Homeowners choose landscape plantings such as barberry for their handsome foliage and longevity. However, some plants simply exceed expectations for growth and require transplanting to accommodate their expansion. Moving an existing landscape shrub requires careful preparation of both the plant and the future planting site. Barberry shrubs are particularly challenging to transplant because of their sharp thorns. Fortunately, barberry is a hardy shrub that will tolerate transplanting regardless of size.
Preparation for Transplanting
Prepare the barberry shrubs for transplanting at least six to nine months before the planned transplant by pruning the roots of the bush. Root pruning involves chopping off the roots under ground to encourage feeder root growth directly under the plant.
Locate the outer perimeter of the foliage canopy to determine the correct size of the proposed root ball. Move the shovel blade in toward the shrub's trunk about 6 to 12 inches to create a manageable root ball. Place the shovel blade upright and step down to drive the shovel directly into the dirt. Lift the shovel straight out of the dirt without removing any soil.
Place the blade one shovel's width away from the previous spade mark and step down again. Continue using the shovel around the entire shrub while adhering to the spacing of a shovel's width between cuts. This method chops off the roots at regular intervals while still maintaining some of the feeder roots that nourish the plant. New feeder roots will form in the cut areas.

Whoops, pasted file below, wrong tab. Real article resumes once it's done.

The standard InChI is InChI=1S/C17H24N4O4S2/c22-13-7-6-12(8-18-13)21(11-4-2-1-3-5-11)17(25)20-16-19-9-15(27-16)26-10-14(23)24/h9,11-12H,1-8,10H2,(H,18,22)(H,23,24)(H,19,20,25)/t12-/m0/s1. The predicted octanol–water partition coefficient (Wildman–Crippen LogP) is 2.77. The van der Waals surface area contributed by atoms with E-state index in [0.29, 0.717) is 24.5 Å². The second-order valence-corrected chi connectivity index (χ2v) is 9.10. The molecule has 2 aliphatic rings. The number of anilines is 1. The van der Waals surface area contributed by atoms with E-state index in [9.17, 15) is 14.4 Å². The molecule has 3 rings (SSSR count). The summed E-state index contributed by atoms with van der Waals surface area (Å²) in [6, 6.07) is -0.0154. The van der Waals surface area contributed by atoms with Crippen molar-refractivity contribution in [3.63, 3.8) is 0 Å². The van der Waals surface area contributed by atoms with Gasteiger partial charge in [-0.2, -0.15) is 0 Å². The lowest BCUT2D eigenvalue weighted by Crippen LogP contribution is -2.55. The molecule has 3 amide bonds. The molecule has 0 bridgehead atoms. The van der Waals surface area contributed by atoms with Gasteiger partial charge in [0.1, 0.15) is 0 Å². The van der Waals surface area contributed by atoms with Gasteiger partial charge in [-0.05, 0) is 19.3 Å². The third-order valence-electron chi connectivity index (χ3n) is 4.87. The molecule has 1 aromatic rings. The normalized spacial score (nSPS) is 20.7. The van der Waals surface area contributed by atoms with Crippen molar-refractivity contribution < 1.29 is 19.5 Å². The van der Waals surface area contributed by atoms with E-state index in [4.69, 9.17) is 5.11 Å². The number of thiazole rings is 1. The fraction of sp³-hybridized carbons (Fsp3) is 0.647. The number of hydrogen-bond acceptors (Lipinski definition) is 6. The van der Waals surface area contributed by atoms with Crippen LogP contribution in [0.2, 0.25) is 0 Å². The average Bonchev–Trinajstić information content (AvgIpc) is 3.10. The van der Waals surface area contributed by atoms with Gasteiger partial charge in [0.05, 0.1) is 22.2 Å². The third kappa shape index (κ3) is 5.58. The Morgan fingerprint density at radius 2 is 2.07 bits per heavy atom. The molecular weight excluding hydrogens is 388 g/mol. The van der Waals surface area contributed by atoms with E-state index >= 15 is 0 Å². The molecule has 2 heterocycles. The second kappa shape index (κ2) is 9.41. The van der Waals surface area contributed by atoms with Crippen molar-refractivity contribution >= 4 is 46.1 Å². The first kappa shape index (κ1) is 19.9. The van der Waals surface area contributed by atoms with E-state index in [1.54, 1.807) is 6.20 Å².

Schedule another root pruning four to six months after the initial pruning. Use the same method except place the shovel blade in the alternate areas around the shrub.
Transplanting the Shrub
Carefully wrap a length of twine around the barberry limbs to lift the branches upward. Tie off the twine after tightening the rope around the bush. You may need multiple lengths of twine to secure the branches to prevent damage during transplant. This effort also protects the gardener, since barberry features sharp thorns along the length of all branches.
Place the shovel blade 4 to 6 inches outside the original root-pruning shovel marks. This allows incorporation of the new feeder roots in the transplanted root ball. Dig around the perimeter of the shrub by stepping down firmly on the shovel to remove a section of soil. Clear as much soil as possible from around the roots to improve visibility.
Loosen the shrub's main roots by driving the shovel blade deeply below the main trunk. Work around the shrub from every angle to free it from the soil. Carefully lift the plant into the wheelbarrow for easy movement to the new planting site.
Prepare the new planting site by stirring up the top 12 inches of soil with a cultivator or shovel. Incorporate 3 to 4 inches of peat moss or compost into the soil and mix well. Dig a hole roughly 2 times the size of the shrub's root ball.
Position the plant into the hole, making sure the top of the root ball lies below the soil surface level. Add or remove more soil if necessary. Fill in around the barberry shrub, pressing the soil firmly to release air pockets.
Water the plant thoroughly by directing the hose at the soil surface around the trunk. A slow steady drip will percolate into the soil and nourish those feeder roots to aid the plant in adjusting to the new planting site. Add a 3- to 4-inch layer of shredded mulch to improve moisture retention in the soil.
Things You Will Need
- Thick twine
- Peat moss or compost
- Garden hose
- Remember the plant is already stressed from transplanting and can't tolerate lack of water. Water deeply into the soil at regular intervals, especially during times of little rainfall.